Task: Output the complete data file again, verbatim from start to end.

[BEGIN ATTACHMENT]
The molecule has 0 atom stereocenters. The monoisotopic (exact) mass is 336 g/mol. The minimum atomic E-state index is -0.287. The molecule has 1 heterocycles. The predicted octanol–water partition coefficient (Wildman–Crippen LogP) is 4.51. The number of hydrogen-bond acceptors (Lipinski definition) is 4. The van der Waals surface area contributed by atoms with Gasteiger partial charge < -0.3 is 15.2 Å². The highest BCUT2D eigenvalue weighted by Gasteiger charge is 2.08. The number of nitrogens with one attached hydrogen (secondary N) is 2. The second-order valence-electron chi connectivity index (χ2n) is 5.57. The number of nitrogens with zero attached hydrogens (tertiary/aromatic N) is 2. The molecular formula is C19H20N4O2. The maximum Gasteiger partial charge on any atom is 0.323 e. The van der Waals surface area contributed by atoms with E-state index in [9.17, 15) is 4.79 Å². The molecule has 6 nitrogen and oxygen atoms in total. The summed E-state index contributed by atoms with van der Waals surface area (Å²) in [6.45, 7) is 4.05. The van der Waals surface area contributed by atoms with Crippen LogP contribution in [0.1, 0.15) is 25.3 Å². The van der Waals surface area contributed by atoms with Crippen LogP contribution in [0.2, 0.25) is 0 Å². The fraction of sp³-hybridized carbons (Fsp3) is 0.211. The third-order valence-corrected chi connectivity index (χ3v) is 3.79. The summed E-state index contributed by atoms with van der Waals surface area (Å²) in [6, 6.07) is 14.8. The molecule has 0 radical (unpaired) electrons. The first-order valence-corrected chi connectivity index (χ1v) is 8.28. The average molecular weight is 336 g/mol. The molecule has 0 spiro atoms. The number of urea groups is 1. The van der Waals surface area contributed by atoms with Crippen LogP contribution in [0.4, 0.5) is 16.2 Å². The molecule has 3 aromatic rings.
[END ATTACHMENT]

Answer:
The molecule has 0 atom stereocenters. The monoisotopic (exact) mass is 336 g/mol. The minimum atomic E-state index is -0.287. The molecule has 1 heterocycles. The predicted octanol–water partition coefficient (Wildman–Crippen LogP) is 4.51. The number of hydrogen-bond acceptors (Lipinski definition) is 4. The van der Waals surface area contributed by atoms with Gasteiger partial charge < -0.3 is 15.2 Å². The highest BCUT2D eigenvalue weighted by Gasteiger charge is 2.08. The number of nitrogens with one attached hydrogen (secondary N) is 2. The second-order valence-electron chi connectivity index (χ2n) is 5.57. The number of nitrogens with zero attached hydrogens (tertiary/aromatic N) is 2. The molecular formula is C19H20N4O2. The maximum Gasteiger partial charge on any atom is 0.323 e. The van der Waals surface area contributed by atoms with E-state index in [9.17, 15) is 4.79 Å². The molecule has 6 nitrogen and oxygen atoms in total. The summed E-state index contributed by atoms with van der Waals surface area (Å²) in [6.45, 7) is 4.05. The van der Waals surface area contributed by atoms with Crippen LogP contribution in [0.1, 0.15) is 25.3 Å². The van der Waals surface area contributed by atoms with Crippen LogP contribution in [0.2, 0.25) is 0 Å². The fraction of sp³-hybridized carbons (Fsp3) is 0.211. The third-order valence-corrected chi connectivity index (χ3v) is 3.79. The summed E-state index contributed by atoms with van der Waals surface area (Å²) in [6, 6.07) is 14.8. The molecule has 0 radical (unpaired) electrons. The first-order valence-corrected chi connectivity index (χ1v) is 8.28. The average molecular weight is 336 g/mol. The molecule has 0 spiro atoms. The number of urea groups is 1. The van der Waals surface area contributed by atoms with Crippen LogP contribution in [0.4, 0.5) is 16.2 Å². The molecule has 3 aromatic rings.